Looking forward to tomorrow, if the Lord wills, to see 54.
by Robert Earl Houston
I am a Star Trek fan. Been one since the days of the original Star Trek – Captain James T. Kirk, Mr. Spock, Lt. Uhura, Dr. McCoy, Lt. Commander Scott, Ensign Chekov, and Lt. Sulu. That show gave us a glimpse into the future. It was a hopeful and optimistic view of the future.
I noticed something in watching some recent episodes. The crew kept on their paraphernalia when they were on duty. Most of them had hand communicators but a couple of them, Lt. Uhura and Mr. Spock in particular wore wireless communicators that were placed on the ear and in the ear canal.
Sounds a lot like today’s wireless bluetooth headphones. In many states, it is now illegal to operate a cell phone while driving an automobile. So many of our cars are now equipped with wireless bluetooth speakers and microphones built within the car. It’s an amazing technological marvel.
But I am wondering something – brother and sister in ministry – are we so connected that we can’t do without a cell phone connection for even a few minutes? I’ve been to churches, associations, conventions, conferences, and for some odd reason some of us sit in worship, sit in the pulpit, in some cases participate in the pulpit worship service, and now in some cases, preach while connected to a cell phone, with a “communicator” hanging out of the ear.
Are we really that busy? If we tell our people to do, as the song says, “Just forget about yourself and concentrate on Him, and worship Him . . .” Is it not reasonable to sing that song while you’re still connected by earpiece or worst yet, continually texting others not about the worship, but other things not related to worship.
The Presidents of the United States of America, to my memory, have never used, in public during events and speeches, ear pieces. And I know that we have a calling from on high – but I don’t believe any of us are connected to the Heavenlies via phone.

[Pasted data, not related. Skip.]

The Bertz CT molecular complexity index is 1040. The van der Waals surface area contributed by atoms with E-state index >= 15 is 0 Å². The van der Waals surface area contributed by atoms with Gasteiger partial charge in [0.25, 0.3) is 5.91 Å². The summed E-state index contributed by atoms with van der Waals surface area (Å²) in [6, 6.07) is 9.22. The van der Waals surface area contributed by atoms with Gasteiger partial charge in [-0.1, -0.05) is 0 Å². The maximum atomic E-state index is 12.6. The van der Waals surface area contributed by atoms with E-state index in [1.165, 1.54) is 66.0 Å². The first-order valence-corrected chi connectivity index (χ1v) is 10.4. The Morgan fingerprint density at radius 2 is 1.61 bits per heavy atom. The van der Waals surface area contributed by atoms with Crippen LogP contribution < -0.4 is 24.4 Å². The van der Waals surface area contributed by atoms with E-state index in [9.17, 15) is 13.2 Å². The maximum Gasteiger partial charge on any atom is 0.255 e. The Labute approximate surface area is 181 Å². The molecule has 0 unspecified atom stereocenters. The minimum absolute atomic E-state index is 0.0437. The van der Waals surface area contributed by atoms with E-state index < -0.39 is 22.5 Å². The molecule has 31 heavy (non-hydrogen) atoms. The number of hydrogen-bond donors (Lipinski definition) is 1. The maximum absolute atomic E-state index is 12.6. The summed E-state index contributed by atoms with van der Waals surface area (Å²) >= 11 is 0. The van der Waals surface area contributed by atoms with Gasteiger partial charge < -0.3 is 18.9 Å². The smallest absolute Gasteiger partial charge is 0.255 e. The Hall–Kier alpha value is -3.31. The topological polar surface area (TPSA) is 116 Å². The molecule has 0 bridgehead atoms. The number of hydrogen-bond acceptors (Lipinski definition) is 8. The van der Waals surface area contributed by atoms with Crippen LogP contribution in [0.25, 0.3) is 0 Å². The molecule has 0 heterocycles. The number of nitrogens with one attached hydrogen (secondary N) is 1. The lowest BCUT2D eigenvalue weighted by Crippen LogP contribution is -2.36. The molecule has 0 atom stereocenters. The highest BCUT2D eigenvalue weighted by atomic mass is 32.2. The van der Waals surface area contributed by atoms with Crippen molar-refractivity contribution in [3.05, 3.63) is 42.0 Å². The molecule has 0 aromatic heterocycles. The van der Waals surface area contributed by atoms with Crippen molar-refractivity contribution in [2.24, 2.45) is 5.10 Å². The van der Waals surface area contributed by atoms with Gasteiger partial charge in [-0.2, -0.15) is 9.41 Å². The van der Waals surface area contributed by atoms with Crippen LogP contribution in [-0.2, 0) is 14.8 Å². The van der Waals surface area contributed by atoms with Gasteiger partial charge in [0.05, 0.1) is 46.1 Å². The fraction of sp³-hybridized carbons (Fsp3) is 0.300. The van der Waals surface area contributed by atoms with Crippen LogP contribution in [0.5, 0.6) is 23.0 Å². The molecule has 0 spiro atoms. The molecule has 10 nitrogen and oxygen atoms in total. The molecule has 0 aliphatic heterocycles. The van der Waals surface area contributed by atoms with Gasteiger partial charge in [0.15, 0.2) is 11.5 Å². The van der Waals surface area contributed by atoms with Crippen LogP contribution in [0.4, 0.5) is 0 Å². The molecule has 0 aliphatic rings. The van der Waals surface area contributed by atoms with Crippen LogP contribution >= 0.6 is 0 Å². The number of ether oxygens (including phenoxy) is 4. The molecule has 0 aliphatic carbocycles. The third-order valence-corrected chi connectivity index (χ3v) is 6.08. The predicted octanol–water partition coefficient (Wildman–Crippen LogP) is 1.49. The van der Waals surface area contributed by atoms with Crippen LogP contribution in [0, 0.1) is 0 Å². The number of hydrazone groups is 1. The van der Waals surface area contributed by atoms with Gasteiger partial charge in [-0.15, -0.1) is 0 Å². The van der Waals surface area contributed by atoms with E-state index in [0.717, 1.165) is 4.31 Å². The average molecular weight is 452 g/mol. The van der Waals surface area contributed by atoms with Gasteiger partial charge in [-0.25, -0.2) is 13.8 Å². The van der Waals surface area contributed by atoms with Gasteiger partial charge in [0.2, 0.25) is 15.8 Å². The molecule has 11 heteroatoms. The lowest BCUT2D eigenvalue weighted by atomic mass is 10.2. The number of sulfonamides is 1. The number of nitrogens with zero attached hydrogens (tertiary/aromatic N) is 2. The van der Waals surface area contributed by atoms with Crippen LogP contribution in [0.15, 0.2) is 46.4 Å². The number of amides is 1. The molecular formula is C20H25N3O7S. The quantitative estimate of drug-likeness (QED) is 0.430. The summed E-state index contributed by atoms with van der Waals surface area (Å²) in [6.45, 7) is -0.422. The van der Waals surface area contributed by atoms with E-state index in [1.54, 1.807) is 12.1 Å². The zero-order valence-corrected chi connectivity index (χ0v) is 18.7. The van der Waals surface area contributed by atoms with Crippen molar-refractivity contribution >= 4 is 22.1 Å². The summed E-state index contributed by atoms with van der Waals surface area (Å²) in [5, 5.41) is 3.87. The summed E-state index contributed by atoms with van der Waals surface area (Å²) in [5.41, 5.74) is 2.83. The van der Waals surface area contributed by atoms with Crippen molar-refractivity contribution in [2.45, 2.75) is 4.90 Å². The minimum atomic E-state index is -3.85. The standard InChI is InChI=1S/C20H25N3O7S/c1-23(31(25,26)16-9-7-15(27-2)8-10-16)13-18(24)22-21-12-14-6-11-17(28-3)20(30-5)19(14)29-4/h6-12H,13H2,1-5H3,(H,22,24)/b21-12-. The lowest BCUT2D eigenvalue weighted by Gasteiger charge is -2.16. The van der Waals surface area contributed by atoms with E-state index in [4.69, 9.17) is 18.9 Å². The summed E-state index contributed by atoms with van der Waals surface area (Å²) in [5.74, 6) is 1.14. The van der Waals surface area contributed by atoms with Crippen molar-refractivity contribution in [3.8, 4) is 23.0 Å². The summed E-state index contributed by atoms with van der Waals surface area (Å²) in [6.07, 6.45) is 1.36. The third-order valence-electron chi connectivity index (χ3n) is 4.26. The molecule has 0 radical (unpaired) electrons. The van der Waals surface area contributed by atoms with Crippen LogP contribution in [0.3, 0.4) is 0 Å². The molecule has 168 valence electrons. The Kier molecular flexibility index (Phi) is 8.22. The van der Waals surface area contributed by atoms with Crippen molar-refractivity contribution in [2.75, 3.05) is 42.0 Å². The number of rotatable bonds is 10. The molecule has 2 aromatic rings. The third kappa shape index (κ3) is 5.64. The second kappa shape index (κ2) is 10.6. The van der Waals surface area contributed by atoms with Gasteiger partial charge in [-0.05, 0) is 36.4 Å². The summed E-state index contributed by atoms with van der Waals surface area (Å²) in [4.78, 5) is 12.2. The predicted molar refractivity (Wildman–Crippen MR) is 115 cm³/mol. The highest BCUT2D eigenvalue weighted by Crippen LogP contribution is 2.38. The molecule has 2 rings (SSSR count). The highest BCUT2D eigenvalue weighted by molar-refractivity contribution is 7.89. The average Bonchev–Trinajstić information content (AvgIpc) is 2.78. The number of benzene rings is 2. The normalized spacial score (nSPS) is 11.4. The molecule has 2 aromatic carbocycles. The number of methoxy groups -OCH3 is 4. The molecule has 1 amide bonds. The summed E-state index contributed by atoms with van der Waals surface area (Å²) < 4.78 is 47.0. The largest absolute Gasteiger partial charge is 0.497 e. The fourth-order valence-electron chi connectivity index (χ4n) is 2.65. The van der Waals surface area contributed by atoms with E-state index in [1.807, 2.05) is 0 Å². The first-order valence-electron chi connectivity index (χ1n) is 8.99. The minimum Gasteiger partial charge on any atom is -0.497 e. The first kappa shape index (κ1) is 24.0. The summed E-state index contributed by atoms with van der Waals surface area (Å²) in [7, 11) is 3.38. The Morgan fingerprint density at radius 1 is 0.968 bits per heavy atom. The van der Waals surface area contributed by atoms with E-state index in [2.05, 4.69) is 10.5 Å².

To me, it is disturbing to see the “worship leader” or “the minister in charge” with a bluetooth device clinched against their ear. It is disturbing to watch a minister’s voice get louder because he or she’s volume is diminished because of the bluetooth device covering one ear completely. It almost looks like a later iteration of Star Trek – the Borg. It says to me that either I don’t have your full attention or that God doesn’t have your full attention.
I think the time has come that we need to just step back, take a deep breath, and disconnect. Even if it’s just for an hour – from all that would remove our attention from the Lord. Can you imagine seeing your minister or yourself communicate the truths of the Word of God and then all of a sudden a telephone call comes in and he or she stops the sermon to talk with Cousin June-Bug? It sounds laughable but I’ve seen ministers with ear pieces inserted get a phone call and fumble with their cell phones to turn it off.
A few moments of silence and concentration may produce a view of something that we may be missing – the Glory of God.
A last comment: the night that First Baptist Church of Frankfort, KY called me, I was in a funeral service with my pastor in Nashville, Tennessee. The phone was on vibrate and my pastor looked at me and said “Don’t do it. It will wait until after service.” He was absolutely right. Although the phone message was important, my ministry to a family that was bereaved outweighed my personal desire to be “connected” via the phone.
In the words of the late Dr. T.L. Lewis – “A word to the wise is sufficient . . .”
YOUR COMMENTS ARE WELCOMED.
by Robert Earl Houston
WHITESTOWN, INDIANA – Ever had days that ran by so quickly that you didn’t have a chance to sit down and soak it all in? Well, I’m at a Starbuck’s Coffee, with my laptop and my Caffe Mocha Venti with an extra-shop and a small slice of Cinnamon swirl coffee cake . . . just to relax for a moment. Several events have occurred in the last few days, so allow me to respond: